Difficulty in walking is sudden and you will immediately observe this symptom from a healthy walking dog to a sudden abnormal gait. 

This can affect their work and they may be seen limping.

Bone cancer

Bone cancer (Osteosarcoma) is aggressive cancer common in large breed dogs such as the Great Pyrenees. It occurs in the bones of the dog including ribs, skull, vertebrae, and pelvis but most commonly in the limbs (legs).

In the legs, cancer causes lameness and pain which affects the stability when walking. 

Cancer takes time to progress and the presentation of symptoms therefore a Great Pyrenees will gradually develop difficulty in walking as cancer spreads.

When to seek help

A Great Pyrenees having trouble walking might progressively develop and not be quickly noticeable due to some underlying conditions.

This is in contrast to the sudden onset of difficulty in walking which can be indicative that something may be wrong with your Great Pyrenees.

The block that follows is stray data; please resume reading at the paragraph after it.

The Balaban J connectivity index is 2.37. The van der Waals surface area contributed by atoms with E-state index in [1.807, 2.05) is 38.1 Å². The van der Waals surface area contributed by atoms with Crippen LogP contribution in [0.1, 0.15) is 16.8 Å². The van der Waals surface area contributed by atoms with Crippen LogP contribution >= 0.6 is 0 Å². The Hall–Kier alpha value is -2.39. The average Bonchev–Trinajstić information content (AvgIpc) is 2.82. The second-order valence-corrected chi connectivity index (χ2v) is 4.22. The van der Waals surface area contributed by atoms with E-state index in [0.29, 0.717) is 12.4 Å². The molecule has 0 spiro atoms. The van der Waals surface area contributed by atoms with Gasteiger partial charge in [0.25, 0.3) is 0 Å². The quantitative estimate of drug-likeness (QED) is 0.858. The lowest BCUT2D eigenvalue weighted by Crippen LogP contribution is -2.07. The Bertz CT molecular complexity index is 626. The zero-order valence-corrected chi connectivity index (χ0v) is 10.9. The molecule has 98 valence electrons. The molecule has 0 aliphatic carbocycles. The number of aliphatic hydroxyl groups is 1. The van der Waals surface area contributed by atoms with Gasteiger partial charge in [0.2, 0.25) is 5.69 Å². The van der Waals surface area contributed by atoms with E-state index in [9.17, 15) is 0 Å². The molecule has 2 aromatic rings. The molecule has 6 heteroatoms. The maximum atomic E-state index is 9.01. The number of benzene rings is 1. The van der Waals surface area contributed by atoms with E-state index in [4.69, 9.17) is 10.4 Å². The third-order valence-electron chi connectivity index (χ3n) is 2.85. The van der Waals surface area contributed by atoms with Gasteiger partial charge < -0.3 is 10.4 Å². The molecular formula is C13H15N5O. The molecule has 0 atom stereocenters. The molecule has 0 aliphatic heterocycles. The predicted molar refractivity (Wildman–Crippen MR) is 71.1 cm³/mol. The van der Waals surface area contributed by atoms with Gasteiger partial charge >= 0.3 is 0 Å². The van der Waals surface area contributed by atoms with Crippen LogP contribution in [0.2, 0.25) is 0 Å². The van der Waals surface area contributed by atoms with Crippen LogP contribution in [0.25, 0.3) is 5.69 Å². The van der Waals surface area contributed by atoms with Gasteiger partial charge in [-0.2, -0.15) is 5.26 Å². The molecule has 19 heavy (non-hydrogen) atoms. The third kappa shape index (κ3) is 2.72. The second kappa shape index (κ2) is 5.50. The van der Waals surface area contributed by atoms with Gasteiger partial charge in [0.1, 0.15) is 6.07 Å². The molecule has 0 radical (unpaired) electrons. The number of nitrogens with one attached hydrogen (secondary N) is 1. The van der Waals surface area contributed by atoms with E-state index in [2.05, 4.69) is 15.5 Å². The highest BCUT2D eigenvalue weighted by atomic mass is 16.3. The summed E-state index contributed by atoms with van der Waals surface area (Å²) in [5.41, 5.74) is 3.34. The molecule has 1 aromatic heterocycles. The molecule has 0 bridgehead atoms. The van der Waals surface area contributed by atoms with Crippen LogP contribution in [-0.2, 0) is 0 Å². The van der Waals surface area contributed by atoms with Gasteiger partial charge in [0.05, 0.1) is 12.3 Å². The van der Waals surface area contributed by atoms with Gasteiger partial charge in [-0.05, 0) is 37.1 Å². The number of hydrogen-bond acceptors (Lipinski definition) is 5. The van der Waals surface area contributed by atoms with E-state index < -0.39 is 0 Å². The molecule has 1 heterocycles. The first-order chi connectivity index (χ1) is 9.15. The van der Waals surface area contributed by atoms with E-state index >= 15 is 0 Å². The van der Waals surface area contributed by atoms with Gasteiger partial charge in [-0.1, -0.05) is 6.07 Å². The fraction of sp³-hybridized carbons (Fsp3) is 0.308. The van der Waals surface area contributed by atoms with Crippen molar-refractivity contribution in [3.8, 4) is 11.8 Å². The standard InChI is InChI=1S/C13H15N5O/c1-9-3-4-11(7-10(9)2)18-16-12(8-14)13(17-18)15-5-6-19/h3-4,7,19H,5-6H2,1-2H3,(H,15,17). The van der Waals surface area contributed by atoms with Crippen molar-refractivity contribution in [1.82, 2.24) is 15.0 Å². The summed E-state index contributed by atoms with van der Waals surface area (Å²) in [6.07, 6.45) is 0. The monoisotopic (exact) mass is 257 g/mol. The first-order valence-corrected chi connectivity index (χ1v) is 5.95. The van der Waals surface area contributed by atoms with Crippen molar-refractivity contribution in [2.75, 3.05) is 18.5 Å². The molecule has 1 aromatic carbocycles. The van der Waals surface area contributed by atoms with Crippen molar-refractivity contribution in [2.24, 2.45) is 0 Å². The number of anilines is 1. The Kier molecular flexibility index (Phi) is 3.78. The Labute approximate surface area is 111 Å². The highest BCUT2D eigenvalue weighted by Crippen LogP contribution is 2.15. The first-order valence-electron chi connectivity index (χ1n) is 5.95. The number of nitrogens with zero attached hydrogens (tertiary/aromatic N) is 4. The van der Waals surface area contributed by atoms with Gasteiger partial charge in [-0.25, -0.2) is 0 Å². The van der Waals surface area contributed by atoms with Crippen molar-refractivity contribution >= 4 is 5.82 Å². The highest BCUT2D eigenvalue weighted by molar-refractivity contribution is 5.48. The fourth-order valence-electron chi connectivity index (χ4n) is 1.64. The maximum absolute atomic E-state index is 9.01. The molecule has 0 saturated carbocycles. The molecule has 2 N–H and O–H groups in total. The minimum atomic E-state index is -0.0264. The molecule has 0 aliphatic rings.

In both cases, seek medical help when:

  • A Great Pyrenees has trouble working for more than 1 – 2 days.
  • Other symptoms of illness are present such as pain, fever, loss of appetite, or weakness.



The veterinarian will perform a complete physical examination on your Great Pyrenees and have tests performed such as X-rays to determine the underlying cause.

Treatment will depend on the underlying cause.

Treatment for neurological disorders includes the administration of medication, rehabilitation exercises, neck braces, and in some cases surgery.